BWW Review: The Nuclear Implodes In Stray Cat Theatre's HIR

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Change can be jarring. The contemporary worldwide rise of populism demonstrates the backlash of the older generations against the new social current. Stray Cat Theatre's Hir showcases this social metamorphosis through the implosion of a nuclear family and its identity politics.

Directed by Ron May, the show centers around the evolution of the Connor family. Isaac, dishonorably discharged from the military for drug use, returns home to find his abusive and hyper-masculine father incapacitated and dressed in clownish attire, and his house a mess with clothes and various food products scattered about. His mother, Paige, has rebuked all gender roles, saying, "We don't do order"-- and is on a journey to "educate herself," informed about the social progression of the world by Isaac's once-sister, Max, who is in gender transition. The show is named after Max's preferred pronoun--a combination of "him" and "her": "Hir" pronounced as "here."

Isaac, played by Andy Cahoon, is a man confused by the newness of his old family. Cahoon portrays marine Isaac with empathy, as his character deals with PTSD and a "home" that is entirely no longer his. Cahoon plays Isaac with grace--his facial expressions tense and confrontational, but soft when dealing with Max. Cathy Dresbach serves Paige's character with complete, embodied understanding. Dresbach perfectly toes the line of Paige's perceived insanity and her comprehensible rationale. Paige, although first thought to be cruel towards her husband, later becomes understandable, when the audience learns she was physically and sexually abused by Arnold. There is never a dry moment with Dresbach and her emotional capacity.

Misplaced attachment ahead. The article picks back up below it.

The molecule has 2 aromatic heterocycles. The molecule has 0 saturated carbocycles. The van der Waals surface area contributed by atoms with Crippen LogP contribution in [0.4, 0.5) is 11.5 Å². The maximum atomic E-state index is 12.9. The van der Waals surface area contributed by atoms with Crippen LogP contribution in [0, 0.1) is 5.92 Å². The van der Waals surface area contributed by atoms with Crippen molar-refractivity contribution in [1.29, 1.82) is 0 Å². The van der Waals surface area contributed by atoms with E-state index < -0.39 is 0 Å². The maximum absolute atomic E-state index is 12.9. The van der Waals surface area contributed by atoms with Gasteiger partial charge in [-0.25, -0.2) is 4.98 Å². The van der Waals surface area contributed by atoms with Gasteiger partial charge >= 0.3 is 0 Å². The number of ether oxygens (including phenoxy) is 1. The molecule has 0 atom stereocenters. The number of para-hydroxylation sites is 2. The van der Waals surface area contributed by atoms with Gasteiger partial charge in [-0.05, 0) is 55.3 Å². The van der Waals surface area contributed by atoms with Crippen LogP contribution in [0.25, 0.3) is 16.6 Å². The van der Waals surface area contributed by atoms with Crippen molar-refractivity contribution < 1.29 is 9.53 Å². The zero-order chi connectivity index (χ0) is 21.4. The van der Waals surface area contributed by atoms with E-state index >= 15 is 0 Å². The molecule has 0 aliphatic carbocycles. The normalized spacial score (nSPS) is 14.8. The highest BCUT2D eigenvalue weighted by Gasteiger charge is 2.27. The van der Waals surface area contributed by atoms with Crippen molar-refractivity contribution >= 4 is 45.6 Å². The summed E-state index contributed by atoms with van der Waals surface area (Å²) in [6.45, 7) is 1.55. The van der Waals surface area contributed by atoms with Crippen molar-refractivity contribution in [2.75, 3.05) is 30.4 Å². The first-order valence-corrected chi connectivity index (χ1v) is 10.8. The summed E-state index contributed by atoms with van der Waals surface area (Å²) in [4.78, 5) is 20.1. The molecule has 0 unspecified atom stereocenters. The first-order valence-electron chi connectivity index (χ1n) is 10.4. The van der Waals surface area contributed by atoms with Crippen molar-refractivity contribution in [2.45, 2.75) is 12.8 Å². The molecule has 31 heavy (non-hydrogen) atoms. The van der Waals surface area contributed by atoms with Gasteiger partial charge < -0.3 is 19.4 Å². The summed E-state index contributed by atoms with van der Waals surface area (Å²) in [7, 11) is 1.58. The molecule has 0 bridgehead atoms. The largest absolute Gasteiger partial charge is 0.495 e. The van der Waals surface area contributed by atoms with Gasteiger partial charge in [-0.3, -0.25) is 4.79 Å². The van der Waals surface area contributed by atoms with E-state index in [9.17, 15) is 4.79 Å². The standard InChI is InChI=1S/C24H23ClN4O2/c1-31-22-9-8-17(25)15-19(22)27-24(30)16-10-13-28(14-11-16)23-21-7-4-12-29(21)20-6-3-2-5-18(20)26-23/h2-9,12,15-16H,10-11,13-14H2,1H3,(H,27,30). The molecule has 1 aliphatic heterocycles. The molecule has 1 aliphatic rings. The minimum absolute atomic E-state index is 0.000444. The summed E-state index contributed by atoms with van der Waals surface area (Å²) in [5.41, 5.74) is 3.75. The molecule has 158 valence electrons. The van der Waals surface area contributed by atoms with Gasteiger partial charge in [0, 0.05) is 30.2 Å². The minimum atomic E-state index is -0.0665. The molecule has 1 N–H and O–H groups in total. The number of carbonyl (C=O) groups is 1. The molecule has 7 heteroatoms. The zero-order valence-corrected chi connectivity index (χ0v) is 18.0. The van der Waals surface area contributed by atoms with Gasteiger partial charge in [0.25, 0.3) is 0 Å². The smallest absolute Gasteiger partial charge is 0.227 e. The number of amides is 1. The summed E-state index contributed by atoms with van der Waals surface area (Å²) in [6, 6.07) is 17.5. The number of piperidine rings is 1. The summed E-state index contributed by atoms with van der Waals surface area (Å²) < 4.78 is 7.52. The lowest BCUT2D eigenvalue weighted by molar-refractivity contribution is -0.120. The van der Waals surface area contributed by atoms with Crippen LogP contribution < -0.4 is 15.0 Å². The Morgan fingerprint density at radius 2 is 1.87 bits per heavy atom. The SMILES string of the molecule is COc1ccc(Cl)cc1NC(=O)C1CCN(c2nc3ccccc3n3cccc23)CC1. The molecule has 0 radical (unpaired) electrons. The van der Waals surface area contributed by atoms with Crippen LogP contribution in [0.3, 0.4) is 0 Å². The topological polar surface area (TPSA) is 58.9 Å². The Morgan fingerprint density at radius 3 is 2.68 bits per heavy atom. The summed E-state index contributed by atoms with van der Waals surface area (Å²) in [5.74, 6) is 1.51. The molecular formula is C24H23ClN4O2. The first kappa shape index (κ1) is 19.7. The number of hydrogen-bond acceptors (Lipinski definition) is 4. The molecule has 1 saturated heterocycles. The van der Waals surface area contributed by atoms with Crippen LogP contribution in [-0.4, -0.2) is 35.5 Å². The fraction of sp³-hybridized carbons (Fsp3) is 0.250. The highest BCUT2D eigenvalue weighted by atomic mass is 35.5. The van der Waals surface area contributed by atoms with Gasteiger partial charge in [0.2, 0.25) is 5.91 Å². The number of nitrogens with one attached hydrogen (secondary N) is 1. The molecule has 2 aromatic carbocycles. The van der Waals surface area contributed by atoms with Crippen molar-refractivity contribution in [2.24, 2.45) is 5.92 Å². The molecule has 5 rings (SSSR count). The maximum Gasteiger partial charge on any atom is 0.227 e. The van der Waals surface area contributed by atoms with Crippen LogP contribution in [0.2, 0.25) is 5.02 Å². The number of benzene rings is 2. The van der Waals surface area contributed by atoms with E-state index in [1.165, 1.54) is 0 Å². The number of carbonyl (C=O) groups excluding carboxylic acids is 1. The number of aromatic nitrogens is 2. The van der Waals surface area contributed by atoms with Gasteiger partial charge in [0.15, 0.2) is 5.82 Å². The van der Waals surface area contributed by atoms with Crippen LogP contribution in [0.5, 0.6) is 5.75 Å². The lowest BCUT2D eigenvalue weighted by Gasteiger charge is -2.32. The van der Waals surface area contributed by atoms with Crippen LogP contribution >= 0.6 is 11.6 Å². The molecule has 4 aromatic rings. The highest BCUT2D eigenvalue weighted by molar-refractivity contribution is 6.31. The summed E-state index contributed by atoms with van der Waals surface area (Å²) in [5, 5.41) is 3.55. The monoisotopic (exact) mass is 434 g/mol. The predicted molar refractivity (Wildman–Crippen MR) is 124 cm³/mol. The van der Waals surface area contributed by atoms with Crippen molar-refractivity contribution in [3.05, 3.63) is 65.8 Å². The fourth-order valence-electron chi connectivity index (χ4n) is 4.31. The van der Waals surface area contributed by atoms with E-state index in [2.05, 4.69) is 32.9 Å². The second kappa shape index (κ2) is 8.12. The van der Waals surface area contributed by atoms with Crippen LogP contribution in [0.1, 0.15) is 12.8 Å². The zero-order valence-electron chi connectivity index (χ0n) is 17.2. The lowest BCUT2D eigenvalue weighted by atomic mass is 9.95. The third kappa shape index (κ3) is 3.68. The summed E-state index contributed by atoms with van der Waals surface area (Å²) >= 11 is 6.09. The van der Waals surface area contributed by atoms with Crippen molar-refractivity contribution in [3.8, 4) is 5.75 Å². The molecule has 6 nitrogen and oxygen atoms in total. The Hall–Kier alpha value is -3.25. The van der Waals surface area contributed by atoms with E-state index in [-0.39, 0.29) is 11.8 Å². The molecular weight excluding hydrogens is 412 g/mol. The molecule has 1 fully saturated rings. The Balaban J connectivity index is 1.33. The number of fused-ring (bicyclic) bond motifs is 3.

Max, portrayed by KJ Williams, is absolutely phenomenaL. Williams lands every witticism with exceptional accuracy, and showcases Max's torn sentiments with understanding and compassion. Gary David Keast as Arnold, the father with fewer lines, is fantastic with a strong stage presence lest you forget he's there (you never forget).

The script written by Taylor Mac, is filled with zesty witticisms and sharp one-liners. Mac does a great service balancing the comedy of the piece in an otherwise very dark and unsettling social scape. Director May perfectly develops a linear story, so that the sometimes emotionally abrupt transitions are digested and understood,

Hir is about the turning point of society, a battle between the old and the new, and the consequential gender and identity politics that come as a result. Additionally, it addresses how we deal with change we cannot control, and how far our empathy extends to understand one another, and especially the ones we love. Hir is a poignant "dramedy," that boils down the human condition to an idea, put by Paige: "We're all everything."

Hir continues its run via Stray Cat Theatre at Tempe Center for the Arts through May 13. To order tickets, call the Tempe Center for the Arts box office at 480-350-2TCA or order online at

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From This Author Erin Kong